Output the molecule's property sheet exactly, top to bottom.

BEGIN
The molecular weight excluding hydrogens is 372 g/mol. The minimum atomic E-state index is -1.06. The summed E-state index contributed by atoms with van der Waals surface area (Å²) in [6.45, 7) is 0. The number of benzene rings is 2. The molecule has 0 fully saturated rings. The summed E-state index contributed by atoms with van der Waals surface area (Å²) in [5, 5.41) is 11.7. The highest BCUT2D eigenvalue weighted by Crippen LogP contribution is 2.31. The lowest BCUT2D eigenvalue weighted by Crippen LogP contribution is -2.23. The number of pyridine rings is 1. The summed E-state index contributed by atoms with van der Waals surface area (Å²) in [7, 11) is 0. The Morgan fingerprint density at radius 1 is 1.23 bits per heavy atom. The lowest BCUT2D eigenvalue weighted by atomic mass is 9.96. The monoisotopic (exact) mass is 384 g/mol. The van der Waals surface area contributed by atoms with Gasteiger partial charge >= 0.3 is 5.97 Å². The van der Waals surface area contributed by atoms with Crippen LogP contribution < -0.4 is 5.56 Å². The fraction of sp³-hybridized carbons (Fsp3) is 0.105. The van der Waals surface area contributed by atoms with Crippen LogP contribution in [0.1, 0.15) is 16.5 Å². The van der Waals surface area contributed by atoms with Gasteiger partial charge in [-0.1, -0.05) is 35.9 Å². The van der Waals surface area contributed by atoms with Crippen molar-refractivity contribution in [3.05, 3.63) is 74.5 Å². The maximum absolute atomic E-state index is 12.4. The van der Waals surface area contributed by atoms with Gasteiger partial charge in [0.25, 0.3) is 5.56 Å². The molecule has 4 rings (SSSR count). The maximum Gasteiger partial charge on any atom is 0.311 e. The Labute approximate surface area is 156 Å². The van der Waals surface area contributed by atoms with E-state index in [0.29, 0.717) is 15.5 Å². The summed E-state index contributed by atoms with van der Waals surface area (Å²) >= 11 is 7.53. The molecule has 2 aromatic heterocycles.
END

The molecular weight excluding hydrogens is 372 g/mol. The minimum atomic E-state index is -1.06. The summed E-state index contributed by atoms with van der Waals surface area (Å²) in [6.45, 7) is 0. The number of benzene rings is 2. The molecule has 0 fully saturated rings. The summed E-state index contributed by atoms with van der Waals surface area (Å²) in [5, 5.41) is 11.7. The highest BCUT2D eigenvalue weighted by Crippen LogP contribution is 2.31. The lowest BCUT2D eigenvalue weighted by Crippen LogP contribution is -2.23. The number of pyridine rings is 1. The summed E-state index contributed by atoms with van der Waals surface area (Å²) in [7, 11) is 0. The Morgan fingerprint density at radius 1 is 1.23 bits per heavy atom. The lowest BCUT2D eigenvalue weighted by atomic mass is 9.96. The monoisotopic (exact) mass is 384 g/mol. The van der Waals surface area contributed by atoms with Gasteiger partial charge >= 0.3 is 5.97 Å². The van der Waals surface area contributed by atoms with Crippen LogP contribution < -0.4 is 5.56 Å². The fraction of sp³-hybridized carbons (Fsp3) is 0.105. The van der Waals surface area contributed by atoms with Crippen LogP contribution in [0.1, 0.15) is 16.5 Å². The van der Waals surface area contributed by atoms with Gasteiger partial charge in [-0.1, -0.05) is 35.9 Å². The van der Waals surface area contributed by atoms with Crippen molar-refractivity contribution in [3.05, 3.63) is 74.5 Å². The maximum absolute atomic E-state index is 12.4. The van der Waals surface area contributed by atoms with Gasteiger partial charge in [0.25, 0.3) is 5.56 Å². The molecule has 4 rings (SSSR count). The maximum Gasteiger partial charge on any atom is 0.311 e. The Labute approximate surface area is 156 Å². The van der Waals surface area contributed by atoms with E-state index in [0.29, 0.717) is 15.5 Å². The summed E-state index contributed by atoms with van der Waals surface area (Å²) >= 11 is 7.53. The molecule has 2 aromatic heterocycles.